Manhattan has NoLIta, San Diego has NoLi.
Both refer to the area known as “North Little Italy”. San Diego’s NoLi is the part of Little Italy that stretches north of Grape Street all the way to W. Laurel Street and is closed in by Columbia and India on the East and Pacific Highway on the West.
NoLi is an ecclectic, six-block stretch that has been best known for its quaint and funky antique & furniture stores. The micro-neighborhood has blossomed lately and among the pioneering small businesses are craft coffee shops (Bird Rock Coffee and James Coffee Co), bars (Ballast Point, Bottlecraft, 98 Bottles), restaurants (Juniper + Ivy, El Camino, Kettner Exchange) and creative companies (Bluemotif, Happenstance, bumbleride). The low and mid rise commercial buildings with unique architectural features break the molds of uniformity and the flight overlay development restrictions ensure the streets will stay sunny without significant density. There is so much potential in this pocket of downtown and the right people have already taken notice. Citymark Development (M2i, Farenheit, Doma) is in the final stages of entitlements for their new, highly anticpated project, Kettner Lofts.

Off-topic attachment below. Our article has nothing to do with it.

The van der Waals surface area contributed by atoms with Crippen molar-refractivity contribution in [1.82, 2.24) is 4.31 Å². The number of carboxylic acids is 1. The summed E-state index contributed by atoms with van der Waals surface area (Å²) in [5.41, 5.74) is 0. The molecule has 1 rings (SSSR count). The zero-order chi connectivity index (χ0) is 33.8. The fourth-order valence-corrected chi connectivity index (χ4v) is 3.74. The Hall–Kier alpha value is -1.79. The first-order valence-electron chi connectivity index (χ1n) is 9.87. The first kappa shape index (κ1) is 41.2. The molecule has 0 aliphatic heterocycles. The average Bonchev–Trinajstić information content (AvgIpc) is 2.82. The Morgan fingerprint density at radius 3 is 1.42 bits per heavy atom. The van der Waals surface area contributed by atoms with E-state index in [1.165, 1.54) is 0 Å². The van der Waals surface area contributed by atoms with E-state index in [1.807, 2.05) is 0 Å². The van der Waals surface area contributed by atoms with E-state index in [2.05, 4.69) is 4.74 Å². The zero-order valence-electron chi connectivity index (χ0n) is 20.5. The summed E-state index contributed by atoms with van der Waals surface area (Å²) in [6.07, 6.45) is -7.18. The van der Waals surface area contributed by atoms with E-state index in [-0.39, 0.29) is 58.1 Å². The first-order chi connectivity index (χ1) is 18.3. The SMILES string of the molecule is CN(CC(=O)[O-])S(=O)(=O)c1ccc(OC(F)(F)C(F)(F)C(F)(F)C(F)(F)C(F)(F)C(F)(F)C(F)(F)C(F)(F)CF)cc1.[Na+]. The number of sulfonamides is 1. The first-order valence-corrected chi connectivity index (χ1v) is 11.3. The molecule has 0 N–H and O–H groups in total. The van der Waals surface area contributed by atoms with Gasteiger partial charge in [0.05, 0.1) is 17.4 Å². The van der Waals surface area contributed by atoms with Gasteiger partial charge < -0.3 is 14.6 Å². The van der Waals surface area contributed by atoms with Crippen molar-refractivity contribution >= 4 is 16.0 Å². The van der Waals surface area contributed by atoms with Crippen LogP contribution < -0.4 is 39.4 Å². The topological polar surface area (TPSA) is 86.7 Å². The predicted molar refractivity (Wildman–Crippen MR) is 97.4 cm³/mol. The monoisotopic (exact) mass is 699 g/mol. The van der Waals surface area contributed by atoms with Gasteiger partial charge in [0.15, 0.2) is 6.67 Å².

Olea Little Italy, 30 apartments on Kettner and W. Juniper, fully leased up before even opening in mid-2014. Tenants lucked out with Bottlecraft and Bird Rock Coffee swooping up the retail. More projects are in motion, ranging from larger developments to interesting infill. More restaurants are on the way as well with Brian Malarky taking over the former Mixture space to launch a new restaurant and Chef Richard Blais set to open a sister restaurant nextdoor to J+I. If you want to keep tabs on NoLi’s progress, best to peddle in as parking is scarce or catch NoLi nights.
For more information about Fabric Investments visit www.fabricinvestments.com.
Brendan Foote is principal of Fabric Investments, a creative development + redevelopment company in San Diego, CA.